Repairing CFL Lamps


What you do when the CFL lamps in your home stops working? You probably throw it and buy a new one. What if I tell you that most of these dead CFL can be easily repaired at home? By sparing a little time to repair it, you can save a lot of money. To start with, all you need is few tools and tiny knowledge of electronics which I will tell you here as well:

  1. Flat head screwdriver
  2. Soldering Iron and solder wire
  3. Digital multimeter (cheapest one will do fine)

Buying these tools is not a big investment and for the price of one new CFL, you can get all these three tools which will help you repair not only CFL but many electronic items at home.

When you have a dead CFL lamp to work on, first of all wipe off all the dirt and clean it with dry cloth because these are always covered with sticky dust. Now open it using flat head screw driver. You need to pry open it from the thin gap which is between the body of lamp. Take care while opening that you don’t exert pressure on the glass tube otherwise it can break and hurt your hands.  The two halves of the CFL body is joined snugly and can be taken apart easily.

Don’t be surprised if you find lots of dead insects inside the lamp, they somehow manage to get inside and die from the heat. Just tap on lamp body to remove these dead insects. Once you have it open, you will notice that there is a PCB with lots of components on it and the tube is connected to the PCB with four wires, two from each tube and two AC wire also go to the PCB from the top socket. For ease of working you can de-solder the AC wires and solder them back when done repairing.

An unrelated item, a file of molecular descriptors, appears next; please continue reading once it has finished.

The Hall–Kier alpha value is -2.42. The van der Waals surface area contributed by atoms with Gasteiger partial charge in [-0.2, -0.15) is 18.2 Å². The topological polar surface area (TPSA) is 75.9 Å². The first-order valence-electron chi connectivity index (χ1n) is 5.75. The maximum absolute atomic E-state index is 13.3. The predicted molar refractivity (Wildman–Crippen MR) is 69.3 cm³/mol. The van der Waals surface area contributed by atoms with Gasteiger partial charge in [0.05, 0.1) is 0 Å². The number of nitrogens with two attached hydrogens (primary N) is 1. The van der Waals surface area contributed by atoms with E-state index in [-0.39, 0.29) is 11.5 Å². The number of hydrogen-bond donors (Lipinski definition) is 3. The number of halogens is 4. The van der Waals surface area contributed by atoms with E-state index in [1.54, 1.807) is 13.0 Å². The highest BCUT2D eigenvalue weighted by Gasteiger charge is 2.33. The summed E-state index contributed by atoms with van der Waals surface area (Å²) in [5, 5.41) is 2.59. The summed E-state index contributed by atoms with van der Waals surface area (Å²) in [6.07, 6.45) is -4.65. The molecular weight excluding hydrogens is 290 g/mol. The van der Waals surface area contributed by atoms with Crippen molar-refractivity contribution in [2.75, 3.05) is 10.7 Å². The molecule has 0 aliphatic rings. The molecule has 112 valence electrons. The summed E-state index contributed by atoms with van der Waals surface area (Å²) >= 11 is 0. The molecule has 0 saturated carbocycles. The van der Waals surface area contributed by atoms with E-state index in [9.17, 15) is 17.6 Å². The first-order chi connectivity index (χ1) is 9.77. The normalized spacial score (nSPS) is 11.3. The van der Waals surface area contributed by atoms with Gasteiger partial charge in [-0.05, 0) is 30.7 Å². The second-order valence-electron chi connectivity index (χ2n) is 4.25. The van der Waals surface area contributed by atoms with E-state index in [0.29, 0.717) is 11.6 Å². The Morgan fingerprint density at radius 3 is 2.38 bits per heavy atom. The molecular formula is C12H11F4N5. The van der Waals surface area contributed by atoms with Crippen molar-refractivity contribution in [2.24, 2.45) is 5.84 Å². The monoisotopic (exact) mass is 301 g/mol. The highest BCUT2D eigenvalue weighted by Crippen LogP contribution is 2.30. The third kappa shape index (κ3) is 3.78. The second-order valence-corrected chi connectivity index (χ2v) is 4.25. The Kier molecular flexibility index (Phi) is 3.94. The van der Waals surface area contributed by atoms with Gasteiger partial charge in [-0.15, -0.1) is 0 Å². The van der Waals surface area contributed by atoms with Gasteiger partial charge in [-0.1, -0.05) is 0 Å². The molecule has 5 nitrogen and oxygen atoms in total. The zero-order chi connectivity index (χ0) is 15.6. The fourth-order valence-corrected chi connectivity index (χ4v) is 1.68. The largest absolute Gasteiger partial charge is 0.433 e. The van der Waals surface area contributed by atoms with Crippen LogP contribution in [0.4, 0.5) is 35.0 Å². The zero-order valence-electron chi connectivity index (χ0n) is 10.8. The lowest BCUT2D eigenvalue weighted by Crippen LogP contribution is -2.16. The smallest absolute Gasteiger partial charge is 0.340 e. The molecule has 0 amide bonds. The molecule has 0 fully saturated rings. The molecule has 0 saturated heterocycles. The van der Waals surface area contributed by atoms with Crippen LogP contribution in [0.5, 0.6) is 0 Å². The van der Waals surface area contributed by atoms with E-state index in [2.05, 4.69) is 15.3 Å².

Here is the list of components that you will need to check one by one to repair the CFL:


First thing you need to check now is the health of tube. If the tube is good then only the CFL can be repaired, otherwise not. We will use digital multimeter to check the tubes. Set the multimeter on diode mode and connect both the leads (black and red leads) of multimeter to both the wires running out from any one of the tube. Look at the image 1 above, connect the multimeter leads to wire 1 and 2 and then 3 and 4. (marked with pink colour) If multimter shows reading (0 or near about value) for both the tubes then they are good and CFL can be repaired. If any one of the tubes do not show reading then this CFL cannot be repaired. However I would suggest that you detach the PCB from this CFL and keep it for salvaging the parts and using it to repairing other CFL’s in future. Also there is a chance that the PCB is fully working and only tubes are dead, in this case you can swap another CFL’s tube whose PCB is dead but tube is fine. In other words, whenever the CFL is dead, throw only that part which cannot be used in repairing other CFL.

In case where the tube was fine but still CFL not working means that one or more components in the PCB are faulty. Most of the time the culprit is a capacitor which is connected in series to the tube (C1 marked in image 1) Or the resistor (image 2 below) which is connected in series with AC line. You will find this resistor near to the AC wires connected to the PCB and capacitor C1 near to the four wires connecting the tube.